Jarrett, Through the Eyes Of O.J. Atogwe

It is difficult to get a read on Jaiquawn Jarrett. He says little and reveals less. You would have to imagine, though, that he’s going through it right now. To fall from a second-round pick to a question mark for the 53-man roster, in the town you played your college ball in, has to shake you to a certain extent.

O.J. Atogwe has his own issues to deal with. The eight-year veteran is trying to digest a new system and adapt to a new environment in the hopes of solidifying a niche on this Eagles team. But he has at least been around the block enough to know that he can play in this league. It is the type of crutch that the Temple product could really use right about now.

“I think all players go through that cycle of, ‘Am I good enough to play?’ And once you realize you are, ‘O.K., why am I good enough to play?’” said Atogwe. “And once that begins to set in, that’s when you start to maximize your potential and start to make a name for yourself or solidify yourself in this league.”

What does it take to get to that point?

“Patience, and just really being hard on yourself as far as evaluating what you’re doing well, what you’re not doing well; what your strengths are and what your weaknesses are,” he said. “Then doing your best to tailor your game so you are always playing from the vantage point of your strengths. For every player it’s different: some players get that really quick and get the adjustment down really fast, and some players it takes a little bit of time.”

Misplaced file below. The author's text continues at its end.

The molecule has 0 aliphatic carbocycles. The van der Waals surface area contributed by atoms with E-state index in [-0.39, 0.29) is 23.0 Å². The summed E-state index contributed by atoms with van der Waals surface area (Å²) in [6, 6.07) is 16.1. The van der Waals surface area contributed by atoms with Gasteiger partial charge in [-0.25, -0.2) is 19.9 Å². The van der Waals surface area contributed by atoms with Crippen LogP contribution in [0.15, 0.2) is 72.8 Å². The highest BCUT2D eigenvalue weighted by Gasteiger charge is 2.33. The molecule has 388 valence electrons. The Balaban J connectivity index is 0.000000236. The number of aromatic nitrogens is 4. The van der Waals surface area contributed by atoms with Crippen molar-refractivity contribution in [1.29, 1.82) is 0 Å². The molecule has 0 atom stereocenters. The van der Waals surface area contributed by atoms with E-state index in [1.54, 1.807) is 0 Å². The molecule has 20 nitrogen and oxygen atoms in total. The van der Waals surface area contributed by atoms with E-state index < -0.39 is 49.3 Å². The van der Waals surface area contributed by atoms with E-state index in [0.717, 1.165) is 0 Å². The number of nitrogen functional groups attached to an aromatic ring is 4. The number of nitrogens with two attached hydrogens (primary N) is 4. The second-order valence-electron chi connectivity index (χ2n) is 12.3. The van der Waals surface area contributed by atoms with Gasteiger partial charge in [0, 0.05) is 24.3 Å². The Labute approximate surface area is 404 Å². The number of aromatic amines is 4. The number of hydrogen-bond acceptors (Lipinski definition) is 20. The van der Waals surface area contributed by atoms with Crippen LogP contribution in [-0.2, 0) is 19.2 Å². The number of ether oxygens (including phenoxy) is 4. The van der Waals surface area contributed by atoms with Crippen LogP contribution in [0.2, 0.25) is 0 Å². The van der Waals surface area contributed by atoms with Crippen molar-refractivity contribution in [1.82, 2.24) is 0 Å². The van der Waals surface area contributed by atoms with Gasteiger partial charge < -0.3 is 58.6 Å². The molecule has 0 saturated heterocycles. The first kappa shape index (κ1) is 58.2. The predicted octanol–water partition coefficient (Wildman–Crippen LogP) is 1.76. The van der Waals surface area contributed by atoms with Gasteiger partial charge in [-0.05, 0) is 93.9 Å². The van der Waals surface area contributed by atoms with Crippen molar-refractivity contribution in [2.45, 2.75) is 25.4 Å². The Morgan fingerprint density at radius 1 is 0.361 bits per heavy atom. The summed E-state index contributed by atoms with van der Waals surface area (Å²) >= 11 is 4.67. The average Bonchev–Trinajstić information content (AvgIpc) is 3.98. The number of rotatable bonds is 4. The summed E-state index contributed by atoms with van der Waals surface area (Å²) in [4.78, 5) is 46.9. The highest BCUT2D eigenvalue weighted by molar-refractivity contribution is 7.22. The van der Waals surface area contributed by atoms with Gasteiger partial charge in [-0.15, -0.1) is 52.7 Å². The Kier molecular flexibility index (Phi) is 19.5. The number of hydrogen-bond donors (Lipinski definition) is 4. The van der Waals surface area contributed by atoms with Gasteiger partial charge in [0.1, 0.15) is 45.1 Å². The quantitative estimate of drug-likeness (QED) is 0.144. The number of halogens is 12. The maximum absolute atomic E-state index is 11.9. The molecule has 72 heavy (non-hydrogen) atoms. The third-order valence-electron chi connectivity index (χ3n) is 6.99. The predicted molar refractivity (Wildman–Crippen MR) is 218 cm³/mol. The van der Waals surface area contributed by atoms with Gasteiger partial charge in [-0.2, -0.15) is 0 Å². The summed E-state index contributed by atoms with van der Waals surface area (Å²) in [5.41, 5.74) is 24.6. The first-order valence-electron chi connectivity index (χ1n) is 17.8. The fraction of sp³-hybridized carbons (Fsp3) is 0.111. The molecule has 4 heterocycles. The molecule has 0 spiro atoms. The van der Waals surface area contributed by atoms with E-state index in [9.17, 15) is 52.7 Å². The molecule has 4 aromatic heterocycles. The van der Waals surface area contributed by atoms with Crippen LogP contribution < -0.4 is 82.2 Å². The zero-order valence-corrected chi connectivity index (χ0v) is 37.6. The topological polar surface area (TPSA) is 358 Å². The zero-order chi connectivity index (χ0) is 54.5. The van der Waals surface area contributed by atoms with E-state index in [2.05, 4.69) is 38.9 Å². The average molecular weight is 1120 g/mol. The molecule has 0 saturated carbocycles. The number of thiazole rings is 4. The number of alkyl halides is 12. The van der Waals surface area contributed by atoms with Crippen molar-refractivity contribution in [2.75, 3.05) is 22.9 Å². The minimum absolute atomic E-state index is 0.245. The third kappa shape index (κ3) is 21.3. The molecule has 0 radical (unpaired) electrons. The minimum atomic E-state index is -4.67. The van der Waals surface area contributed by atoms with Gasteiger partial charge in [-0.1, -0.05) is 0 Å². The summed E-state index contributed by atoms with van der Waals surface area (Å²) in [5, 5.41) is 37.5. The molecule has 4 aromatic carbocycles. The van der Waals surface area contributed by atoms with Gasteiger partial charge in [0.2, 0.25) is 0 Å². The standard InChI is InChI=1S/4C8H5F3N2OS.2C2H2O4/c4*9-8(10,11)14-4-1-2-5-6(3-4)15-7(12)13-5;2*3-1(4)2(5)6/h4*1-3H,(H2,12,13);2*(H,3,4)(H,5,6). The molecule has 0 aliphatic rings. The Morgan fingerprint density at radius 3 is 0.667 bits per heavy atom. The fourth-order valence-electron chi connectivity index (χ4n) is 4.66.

Jarrett falls into the latter category, and the question is whether there’s time enough to find his groove.

On one hand, he is only 22-years-old. Are 12 regular season games and one really rough preseason outing against the Steelers enough to move on from this kid? On the other, this is a cutthroat league and Jarrett is currently a liability. He is struggling with his angles, leaving him unable to deliver the kind of jarring hits that he built his reputation on. If he’s not landing his blows, is suspect in coverage and doing little in special teams, can the Eagles — who are already questionable at safety — afford to continue the experiment?

Atogwe seems to think he’ll come around.

“He’s really talented, man. He really has a nose for the football. Just right now he’s coming into his own and continuing to learn his game on the NFL field,” he said. “Sometimes that can take some time just to figure out your place and how you fit when playing. He’s definitely talented and has the ability to be a really good safety in this league, he justĀ has to settle in and play with confidence.”